Cat’s Cradle at The Museum of Jurassic Technology

Something that always makes you smile?
My dog. My dog is literally my lifesaver. She taught me how to be with people, to enjoy just being alive instead of worrying all the time. It was like: Let’s walk. Let’s move. Let’s look. Let’s listen. Let’s smell. Let’s feel things. Let’s be nice and cozy. It is incredible instruction, a dog that you really have a close relationship with, it’s really profound.

Shirley and her dog Veela.

Something that only happens in this city?
There’s a certain type of entitlement here that I’ve not encountered anywhere else and the belief that there is no such thing as anybody else’s time, only “my time,” and I really don’t like that. And there’s so much money here, it’s obscene, and with that comes a complete lack of concern (it seems to me as a Brit here) for an ever growing homeless population that is literally spilling out onto our streets.

Biggest misconception about the city?
That it’s superficial.

What’s overrated?
Beverly Hills. I think it’s almost bordering on laughable at this point.

Underrated?
The cuisine here is extraordinary. You can have anything you want, whenever you want it, and it’s almost always delicious. It’s such a privilege.

Favorite place to eat?
I love Otium, which is next to The Broad. You can go to The Broad and have an amazing experience there and then toddle over to Otium which is delicious with a really young, ambitious chef and yummy food.

One word you hear too much?
I hate how everyone here says “like.” You know everything is: “… and I was like, and then they were like, and then we were all like.” That drives me to the brink of madness.

Shirley Manson – #resist | Photo from @shirleymanson

One word you say too much?
I say things that make my own toes curl like “perfecto!” I say that a lot and it’s really annoying and embarrassing. And then I say “c***” a lot which offends everybody and I say “fuck” a lot.

 A career experience here that really made a mark on you?
Acting in a big TV show, called the Sarah Connor Chronicles, in which I played a Terminator. It was so surreal to me at the time and I couldn’t understand how I was there, cast in a pretty substantial role. I had my own parking spot marked out with my name on Warner Brothers lot, which is where Bette Davis films were made, films like The Titanic, really famous movies. And I had my own director’s chair with my name on it. It was the quintessential Hollywood experience and one of the most wild rides of my life. I got to see behind the Hollywood curtain and it was fascinating.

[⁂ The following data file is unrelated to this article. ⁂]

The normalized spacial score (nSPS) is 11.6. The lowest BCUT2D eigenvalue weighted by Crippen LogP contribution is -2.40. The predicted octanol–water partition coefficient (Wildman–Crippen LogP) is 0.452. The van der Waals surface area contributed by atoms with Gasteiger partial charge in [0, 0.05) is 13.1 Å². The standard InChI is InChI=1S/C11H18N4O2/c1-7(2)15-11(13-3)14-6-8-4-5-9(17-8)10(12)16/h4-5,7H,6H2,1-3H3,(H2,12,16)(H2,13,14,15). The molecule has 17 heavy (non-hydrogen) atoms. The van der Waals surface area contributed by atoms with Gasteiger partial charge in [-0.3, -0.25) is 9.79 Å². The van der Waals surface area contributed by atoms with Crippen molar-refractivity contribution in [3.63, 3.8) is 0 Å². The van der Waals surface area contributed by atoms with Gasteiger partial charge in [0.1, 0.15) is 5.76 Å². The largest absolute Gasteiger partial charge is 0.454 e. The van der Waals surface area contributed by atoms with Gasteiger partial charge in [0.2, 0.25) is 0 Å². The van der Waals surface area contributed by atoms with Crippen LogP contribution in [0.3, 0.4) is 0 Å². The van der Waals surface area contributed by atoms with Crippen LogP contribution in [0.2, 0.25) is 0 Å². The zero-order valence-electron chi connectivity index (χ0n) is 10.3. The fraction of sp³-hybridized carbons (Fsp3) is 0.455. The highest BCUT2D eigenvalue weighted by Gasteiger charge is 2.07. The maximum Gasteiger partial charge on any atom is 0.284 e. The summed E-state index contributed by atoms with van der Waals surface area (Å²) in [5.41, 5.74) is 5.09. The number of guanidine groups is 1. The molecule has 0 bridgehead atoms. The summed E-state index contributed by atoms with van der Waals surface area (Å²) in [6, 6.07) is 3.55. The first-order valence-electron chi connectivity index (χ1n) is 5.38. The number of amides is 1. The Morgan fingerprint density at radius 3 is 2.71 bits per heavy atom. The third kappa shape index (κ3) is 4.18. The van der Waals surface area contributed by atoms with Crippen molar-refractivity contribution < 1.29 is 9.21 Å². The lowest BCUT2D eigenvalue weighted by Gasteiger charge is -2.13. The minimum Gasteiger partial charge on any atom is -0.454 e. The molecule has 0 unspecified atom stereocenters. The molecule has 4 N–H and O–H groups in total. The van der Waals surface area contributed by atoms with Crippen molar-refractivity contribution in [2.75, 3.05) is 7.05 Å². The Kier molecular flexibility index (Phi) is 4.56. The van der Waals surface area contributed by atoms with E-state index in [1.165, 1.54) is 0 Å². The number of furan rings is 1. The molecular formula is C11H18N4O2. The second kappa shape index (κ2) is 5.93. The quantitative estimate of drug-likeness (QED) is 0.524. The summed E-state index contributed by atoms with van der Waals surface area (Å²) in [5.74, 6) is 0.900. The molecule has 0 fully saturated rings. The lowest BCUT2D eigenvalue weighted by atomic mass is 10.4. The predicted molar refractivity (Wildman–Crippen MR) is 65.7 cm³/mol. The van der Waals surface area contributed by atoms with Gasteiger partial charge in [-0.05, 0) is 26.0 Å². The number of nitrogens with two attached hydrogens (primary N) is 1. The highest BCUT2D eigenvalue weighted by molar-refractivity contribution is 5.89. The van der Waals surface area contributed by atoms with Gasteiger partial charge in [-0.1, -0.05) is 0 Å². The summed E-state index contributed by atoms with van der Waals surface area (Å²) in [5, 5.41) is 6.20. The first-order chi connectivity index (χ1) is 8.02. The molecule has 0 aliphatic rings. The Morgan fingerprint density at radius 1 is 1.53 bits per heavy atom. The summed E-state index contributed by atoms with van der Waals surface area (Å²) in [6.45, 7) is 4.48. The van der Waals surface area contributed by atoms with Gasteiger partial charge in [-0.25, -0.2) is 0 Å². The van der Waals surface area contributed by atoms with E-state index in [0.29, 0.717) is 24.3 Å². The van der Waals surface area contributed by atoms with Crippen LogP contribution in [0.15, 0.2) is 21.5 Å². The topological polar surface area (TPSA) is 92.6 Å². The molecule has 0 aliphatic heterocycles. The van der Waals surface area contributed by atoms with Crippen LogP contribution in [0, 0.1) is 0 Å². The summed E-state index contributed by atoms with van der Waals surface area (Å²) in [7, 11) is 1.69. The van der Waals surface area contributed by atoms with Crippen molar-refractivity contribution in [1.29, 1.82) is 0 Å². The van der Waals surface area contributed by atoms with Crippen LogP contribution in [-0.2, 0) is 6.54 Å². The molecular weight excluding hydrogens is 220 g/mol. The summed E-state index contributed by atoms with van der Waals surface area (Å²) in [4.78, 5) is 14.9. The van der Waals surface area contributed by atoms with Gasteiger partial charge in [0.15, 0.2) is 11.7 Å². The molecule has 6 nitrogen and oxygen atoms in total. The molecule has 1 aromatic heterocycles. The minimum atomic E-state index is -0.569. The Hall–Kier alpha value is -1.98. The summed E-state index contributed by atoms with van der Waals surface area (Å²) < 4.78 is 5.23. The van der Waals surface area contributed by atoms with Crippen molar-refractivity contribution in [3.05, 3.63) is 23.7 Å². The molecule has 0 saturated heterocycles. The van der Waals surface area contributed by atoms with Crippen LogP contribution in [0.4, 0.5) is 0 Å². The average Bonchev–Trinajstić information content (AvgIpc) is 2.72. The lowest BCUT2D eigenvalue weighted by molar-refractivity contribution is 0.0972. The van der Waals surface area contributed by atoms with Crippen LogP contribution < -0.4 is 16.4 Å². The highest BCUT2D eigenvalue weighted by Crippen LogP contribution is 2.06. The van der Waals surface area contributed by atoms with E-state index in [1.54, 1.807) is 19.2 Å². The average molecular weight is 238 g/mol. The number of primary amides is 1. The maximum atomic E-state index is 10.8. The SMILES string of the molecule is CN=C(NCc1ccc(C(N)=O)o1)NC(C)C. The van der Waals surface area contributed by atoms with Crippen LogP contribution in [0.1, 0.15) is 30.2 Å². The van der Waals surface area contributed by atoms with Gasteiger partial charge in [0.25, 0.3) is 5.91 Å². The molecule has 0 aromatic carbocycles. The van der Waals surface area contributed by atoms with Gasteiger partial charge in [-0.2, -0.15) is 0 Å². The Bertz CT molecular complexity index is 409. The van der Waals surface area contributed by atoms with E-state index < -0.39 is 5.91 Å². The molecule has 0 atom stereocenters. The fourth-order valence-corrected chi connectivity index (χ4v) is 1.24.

Shirley Manson on set at Warner Bros Studios.

LA in three words?
Progressive, glorious, heartbreaking.

What juice would you be? And why?
That is so easy for me. I would be carrot juice for obvious reasons. There’d be no unadulterated extra ingredients or anything like that. I would just be pure 100% carrot juice.

Veela and Shirley Manson | Photo by @shirleymanson

Any final words, Shirley Manson?
Authenticity is priceless and it’s timeless. I didn’t understand what currency it would hold until very recently. As an artist you have to be willing to be authentic in order to have a long career. But it takes risks to be honest. You run the risk of being laughed at, which I have been many times, and doubted and castigated, which I have been many times, but I’m still here and I still have a career. So I feel very strongly, particularly in the culture that we’re living in right now of fake news and fake narratives, that authenticity is of primary importance.


See more of what Shirley Manson is up to on Facebook: @shirleymanson and at garbage.com


This interview was first published on May 26, 2020.


Beatie Wolfe — Psychedelic Snail | Photo by Ross Harris

Beatie Wolfe is a London-born, LA-based artist and innovator who has beamed her music into space, been appointed as a UN Women Role Model for Innovation and held a solo exhibition for her album designs at the V&A Museum. Wolfe’s next musical innovation is an environment protest piece titled From Green To Red, which will be exhibited at the London Design Biennale in Somerset House after its preview at the Inaugural Nobel Prize Summit 2021. Check out more of her work on her site and on Instagram.

Scroll to Top